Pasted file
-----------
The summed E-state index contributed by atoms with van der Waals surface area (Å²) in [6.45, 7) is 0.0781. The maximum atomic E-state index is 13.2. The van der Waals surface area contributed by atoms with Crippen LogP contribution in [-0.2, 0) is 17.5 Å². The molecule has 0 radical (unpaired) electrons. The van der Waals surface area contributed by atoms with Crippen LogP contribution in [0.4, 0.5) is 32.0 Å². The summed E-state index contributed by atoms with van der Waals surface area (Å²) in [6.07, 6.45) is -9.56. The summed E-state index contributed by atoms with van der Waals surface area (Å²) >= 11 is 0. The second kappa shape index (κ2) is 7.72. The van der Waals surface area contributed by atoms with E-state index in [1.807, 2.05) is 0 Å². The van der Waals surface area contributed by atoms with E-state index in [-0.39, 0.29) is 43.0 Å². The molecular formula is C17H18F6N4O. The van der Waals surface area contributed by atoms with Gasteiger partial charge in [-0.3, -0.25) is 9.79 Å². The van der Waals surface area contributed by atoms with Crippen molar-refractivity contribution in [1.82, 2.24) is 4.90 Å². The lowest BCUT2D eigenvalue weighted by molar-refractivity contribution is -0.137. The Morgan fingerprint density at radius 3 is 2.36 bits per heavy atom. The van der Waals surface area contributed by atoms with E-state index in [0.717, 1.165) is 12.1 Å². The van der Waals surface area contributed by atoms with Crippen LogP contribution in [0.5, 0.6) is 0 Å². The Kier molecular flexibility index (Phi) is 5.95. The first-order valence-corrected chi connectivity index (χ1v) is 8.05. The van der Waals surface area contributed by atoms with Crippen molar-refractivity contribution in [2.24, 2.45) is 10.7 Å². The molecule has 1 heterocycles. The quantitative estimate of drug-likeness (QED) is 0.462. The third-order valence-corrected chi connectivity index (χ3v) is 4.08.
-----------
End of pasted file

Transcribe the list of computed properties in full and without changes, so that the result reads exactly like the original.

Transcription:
The summed E-state index contributed by atoms with van der Waals surface area (Å²) in [6.45, 7) is 0.0781. The maximum atomic E-state index is 13.2. The van der Waals surface area contributed by atoms with Crippen LogP contribution in [-0.2, 0) is 17.5 Å². The molecule has 0 radical (unpaired) electrons. The van der Waals surface area contributed by atoms with Crippen LogP contribution in [0.4, 0.5) is 32.0 Å². The summed E-state index contributed by atoms with van der Waals surface area (Å²) in [6.07, 6.45) is -9.56. The summed E-state index contributed by atoms with van der Waals surface area (Å²) >= 11 is 0. The second kappa shape index (κ2) is 7.72. The van der Waals surface area contributed by atoms with E-state index in [1.807, 2.05) is 0 Å². The van der Waals surface area contributed by atoms with E-state index in [-0.39, 0.29) is 43.0 Å². The molecular formula is C17H18F6N4O. The van der Waals surface area contributed by atoms with Gasteiger partial charge in [-0.3, -0.25) is 9.79 Å². The van der Waals surface area contributed by atoms with Crippen molar-refractivity contribution in [1.82, 2.24) is 4.90 Å². The lowest BCUT2D eigenvalue weighted by molar-refractivity contribution is -0.137. The Morgan fingerprint density at radius 3 is 2.36 bits per heavy atom. The van der Waals surface area contributed by atoms with E-state index in [0.717, 1.165) is 12.1 Å². The van der Waals surface area contributed by atoms with Crippen LogP contribution in [0.5, 0.6) is 0 Å². The Kier molecular flexibility index (Phi) is 5.95. The first-order valence-corrected chi connectivity index (χ1v) is 8.05. The van der Waals surface area contributed by atoms with Crippen molar-refractivity contribution in [2.24, 2.45) is 10.7 Å². The molecule has 1 heterocycles. The quantitative estimate of drug-likeness (QED) is 0.462. The third-order valence-corrected chi connectivity index (χ3v) is 4.08.